Diversity, Equity and Inclusion Council
The council helps raise visibility of the role of diversity, equity and inclusion (DEI) at City of Hope and provide a platform from which to promote all three. It leverages existing efforts by creating synergies among entities leading current efforts and develop strategies to further our efforts and address emerging needs.
Employee Resource Groups
An employee resource group is a voluntary, member-led group of people who work or study at City of Hope and share a common identity, interest, or goal and whose engagement and efforts support City of Hope’s mission, values and/or strategy. Formed to encourage networking, foster diversity, equity and inclusion and support our mission, these groups provide opportunities for community involvement and professional development. The groups fulfill a purpose mutually identified by members and by the organization. They are open to anyone interested in the focus of the group.
- Asian-Pacific Community sponsored Lunar New Year celebrations.
- Connecting People of African Descent for Hope co-sponsored a “Steps in the City” event, a one-mile walk with a diabetes education component.
- Latinos for Hope sponsored an Easter Basket campaign, providing baskets to inpatient and outpatient pediatric patients as well as to children in the local community.
- Young Professional Network hosted a variety of cross-functional lunch and learns to help increase knowledge about various departments and encourage networking.
We believe our diverse workforce is a major component of our success. We are an equal opportunity employer. All qualified applicants will receive consideration for employment without regard to race, religion, color national origin, sex, age, status as a protected veteran, or status as a qualified individual with disability.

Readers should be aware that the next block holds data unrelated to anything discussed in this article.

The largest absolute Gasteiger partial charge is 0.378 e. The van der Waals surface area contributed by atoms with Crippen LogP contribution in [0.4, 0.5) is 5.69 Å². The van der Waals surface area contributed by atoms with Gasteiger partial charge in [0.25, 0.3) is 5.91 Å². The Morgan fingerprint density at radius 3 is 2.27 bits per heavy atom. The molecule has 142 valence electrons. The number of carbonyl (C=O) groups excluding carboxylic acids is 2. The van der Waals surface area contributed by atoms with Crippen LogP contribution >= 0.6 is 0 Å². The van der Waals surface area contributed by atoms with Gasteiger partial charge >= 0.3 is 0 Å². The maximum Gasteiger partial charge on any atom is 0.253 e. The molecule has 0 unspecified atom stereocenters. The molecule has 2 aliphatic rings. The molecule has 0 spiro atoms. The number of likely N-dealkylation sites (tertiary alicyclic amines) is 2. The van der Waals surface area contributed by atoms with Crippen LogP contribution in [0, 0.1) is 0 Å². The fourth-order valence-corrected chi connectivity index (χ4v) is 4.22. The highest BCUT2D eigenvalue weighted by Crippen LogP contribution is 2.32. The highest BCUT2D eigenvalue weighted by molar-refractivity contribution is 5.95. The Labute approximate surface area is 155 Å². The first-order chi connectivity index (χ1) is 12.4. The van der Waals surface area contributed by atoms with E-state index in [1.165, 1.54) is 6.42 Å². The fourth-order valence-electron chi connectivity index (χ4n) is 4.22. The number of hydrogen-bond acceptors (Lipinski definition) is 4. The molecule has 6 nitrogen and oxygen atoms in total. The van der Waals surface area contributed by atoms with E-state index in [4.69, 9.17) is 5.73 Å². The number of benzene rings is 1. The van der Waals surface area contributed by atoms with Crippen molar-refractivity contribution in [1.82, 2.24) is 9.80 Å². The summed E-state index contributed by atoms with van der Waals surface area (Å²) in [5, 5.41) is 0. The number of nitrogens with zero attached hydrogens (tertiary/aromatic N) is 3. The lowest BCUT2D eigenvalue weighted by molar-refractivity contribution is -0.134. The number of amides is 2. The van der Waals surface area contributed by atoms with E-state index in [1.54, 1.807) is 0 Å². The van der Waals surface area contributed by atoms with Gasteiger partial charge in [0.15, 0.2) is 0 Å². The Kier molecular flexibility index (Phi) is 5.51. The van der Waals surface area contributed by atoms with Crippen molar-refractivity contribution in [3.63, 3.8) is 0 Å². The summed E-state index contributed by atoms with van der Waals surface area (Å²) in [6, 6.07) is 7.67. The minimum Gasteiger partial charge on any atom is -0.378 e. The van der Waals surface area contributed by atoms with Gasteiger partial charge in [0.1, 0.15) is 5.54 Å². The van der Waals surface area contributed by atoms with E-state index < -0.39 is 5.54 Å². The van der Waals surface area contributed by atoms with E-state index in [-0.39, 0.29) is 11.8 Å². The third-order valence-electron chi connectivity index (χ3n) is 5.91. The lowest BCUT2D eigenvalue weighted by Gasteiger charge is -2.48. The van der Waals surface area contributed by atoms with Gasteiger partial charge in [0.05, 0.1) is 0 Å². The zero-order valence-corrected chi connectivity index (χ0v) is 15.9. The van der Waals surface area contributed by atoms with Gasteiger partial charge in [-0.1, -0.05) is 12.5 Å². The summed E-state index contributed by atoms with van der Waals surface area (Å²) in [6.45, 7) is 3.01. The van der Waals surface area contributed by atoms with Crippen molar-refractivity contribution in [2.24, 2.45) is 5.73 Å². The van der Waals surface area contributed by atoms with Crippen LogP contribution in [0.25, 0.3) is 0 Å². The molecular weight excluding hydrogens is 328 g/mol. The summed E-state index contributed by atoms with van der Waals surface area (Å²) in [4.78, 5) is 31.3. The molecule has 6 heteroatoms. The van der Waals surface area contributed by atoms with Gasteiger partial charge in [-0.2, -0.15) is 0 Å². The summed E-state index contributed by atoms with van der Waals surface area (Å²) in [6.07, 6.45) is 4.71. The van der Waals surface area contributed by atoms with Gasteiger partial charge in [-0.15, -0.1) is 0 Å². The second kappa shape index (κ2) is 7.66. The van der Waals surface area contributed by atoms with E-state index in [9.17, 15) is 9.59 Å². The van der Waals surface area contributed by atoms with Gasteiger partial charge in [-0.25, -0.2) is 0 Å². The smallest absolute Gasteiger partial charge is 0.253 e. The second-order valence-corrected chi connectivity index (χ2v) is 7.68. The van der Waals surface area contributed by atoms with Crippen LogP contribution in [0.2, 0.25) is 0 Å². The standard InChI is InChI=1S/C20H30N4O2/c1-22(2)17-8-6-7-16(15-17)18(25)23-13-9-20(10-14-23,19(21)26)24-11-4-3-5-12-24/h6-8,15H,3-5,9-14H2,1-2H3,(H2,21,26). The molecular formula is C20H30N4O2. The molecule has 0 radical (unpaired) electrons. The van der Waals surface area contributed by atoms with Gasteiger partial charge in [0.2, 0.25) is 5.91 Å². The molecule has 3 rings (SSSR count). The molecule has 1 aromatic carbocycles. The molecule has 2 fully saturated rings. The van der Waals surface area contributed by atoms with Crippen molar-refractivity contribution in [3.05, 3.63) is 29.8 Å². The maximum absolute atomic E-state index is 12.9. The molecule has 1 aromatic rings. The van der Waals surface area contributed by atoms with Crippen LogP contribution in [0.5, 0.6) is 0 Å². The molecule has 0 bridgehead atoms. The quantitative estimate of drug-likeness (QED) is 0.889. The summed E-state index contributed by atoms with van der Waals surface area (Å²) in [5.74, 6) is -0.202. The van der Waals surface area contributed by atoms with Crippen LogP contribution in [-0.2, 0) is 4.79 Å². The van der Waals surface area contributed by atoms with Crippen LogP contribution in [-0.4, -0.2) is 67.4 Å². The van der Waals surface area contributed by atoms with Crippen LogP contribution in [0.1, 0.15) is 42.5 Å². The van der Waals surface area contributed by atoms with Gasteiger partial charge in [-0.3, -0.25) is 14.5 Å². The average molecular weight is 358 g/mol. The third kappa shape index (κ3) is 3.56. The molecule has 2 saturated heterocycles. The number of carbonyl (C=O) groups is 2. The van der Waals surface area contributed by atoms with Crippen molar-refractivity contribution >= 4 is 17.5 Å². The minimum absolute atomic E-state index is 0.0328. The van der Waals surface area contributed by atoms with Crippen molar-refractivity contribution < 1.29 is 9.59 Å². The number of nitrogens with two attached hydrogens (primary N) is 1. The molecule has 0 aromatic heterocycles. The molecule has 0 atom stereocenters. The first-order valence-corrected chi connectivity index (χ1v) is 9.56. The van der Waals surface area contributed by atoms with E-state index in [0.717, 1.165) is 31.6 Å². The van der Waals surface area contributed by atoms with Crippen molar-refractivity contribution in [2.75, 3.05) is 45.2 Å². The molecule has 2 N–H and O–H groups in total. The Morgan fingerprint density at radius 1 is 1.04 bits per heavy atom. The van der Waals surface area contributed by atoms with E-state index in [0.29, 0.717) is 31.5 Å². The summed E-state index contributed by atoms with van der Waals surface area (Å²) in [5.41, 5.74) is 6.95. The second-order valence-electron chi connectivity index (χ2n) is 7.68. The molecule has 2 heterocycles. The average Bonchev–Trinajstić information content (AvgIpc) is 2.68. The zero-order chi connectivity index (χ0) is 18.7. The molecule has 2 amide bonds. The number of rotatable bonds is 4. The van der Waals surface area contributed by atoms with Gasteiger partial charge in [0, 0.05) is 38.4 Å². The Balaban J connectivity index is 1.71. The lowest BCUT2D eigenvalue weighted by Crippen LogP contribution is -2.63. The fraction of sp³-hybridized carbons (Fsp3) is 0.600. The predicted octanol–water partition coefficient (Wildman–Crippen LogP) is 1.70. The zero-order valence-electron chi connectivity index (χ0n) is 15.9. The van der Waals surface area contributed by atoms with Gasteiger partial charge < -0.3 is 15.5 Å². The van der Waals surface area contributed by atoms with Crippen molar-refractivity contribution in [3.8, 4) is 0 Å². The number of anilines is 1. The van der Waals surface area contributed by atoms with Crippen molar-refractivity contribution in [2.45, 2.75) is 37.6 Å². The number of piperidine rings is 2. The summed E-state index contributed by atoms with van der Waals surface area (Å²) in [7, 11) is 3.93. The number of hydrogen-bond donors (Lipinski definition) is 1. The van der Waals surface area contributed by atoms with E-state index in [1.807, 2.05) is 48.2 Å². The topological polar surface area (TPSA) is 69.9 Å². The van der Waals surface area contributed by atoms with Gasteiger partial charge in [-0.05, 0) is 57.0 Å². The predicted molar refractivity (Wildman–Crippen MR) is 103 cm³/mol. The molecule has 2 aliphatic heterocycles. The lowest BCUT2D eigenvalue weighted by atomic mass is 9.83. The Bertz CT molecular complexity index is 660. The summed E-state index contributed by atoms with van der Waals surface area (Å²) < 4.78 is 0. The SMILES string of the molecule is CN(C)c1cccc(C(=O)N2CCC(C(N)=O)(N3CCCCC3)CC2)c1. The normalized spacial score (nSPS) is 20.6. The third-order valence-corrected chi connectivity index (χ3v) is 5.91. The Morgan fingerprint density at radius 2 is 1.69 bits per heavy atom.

City of Hope is committed to intellectual curiosity. We cultivate life-long learning about diversity and inclusion with regular workshops and seminars. These learning opportunities ensure our staff have the skills and knowledge they need to provide culturally competent care and work in our diverse environment.
Lunch and Learns feature the expertise of our community members. Lucille Leong, M.D. spoke about cultural competence and meeting patients where they are. Smita Bhatia, M.D., M.P.H. highlighted the important research being conducted to reduce health disparities. The Be The Match program inspired us to sign up on the registry, recognizing that the best chance of finding a bone marrow match comes from one’s ethnic group.
Learning and Personal Development Week offers City of Hope community members the opportunity develop knowledge and skills on a wide variety of topics. Diversity is a key component during the week, including sessions such as “Religious Perspectives on Death and Dying” and “Everyday Diversity and Inclusion.”
Scott Page, author of The Difference and speaker for a Management Development Forum program, demonstrated how important diversity is in solving the complex problems of our time. His key insight, which aligns with our philosophy of diversity, is that people who have different perspectives, mindsets and problem-solving strategies can solve problems more effectively than groups of “experts.”
In One City of Hope, One Story, our community book club, we read The Immortal Life of Henrietta Lacks by Rebecca Skloot, which tells the story of Henrietta Lacks, whose cancer cells were taken in the in1950s and used for medical and scientific research throughout the world. Her son, David “Sonny” Lacks and granddaughter, Kim Lacks, visited City of Hope and toured the labs of Linda Malkas, Ph.D. and Bob Hickey, Ph.D.
Observances and Events
City of Hope honors important and relevant cultural and religious events relevant to our people and patients. One of our most popular events is National Diversity Day, which is celebrated on the first Friday in October, during which we showcase the talents and cultures of those who work or study at City of Hope.
Contact us at email@example.com for more information.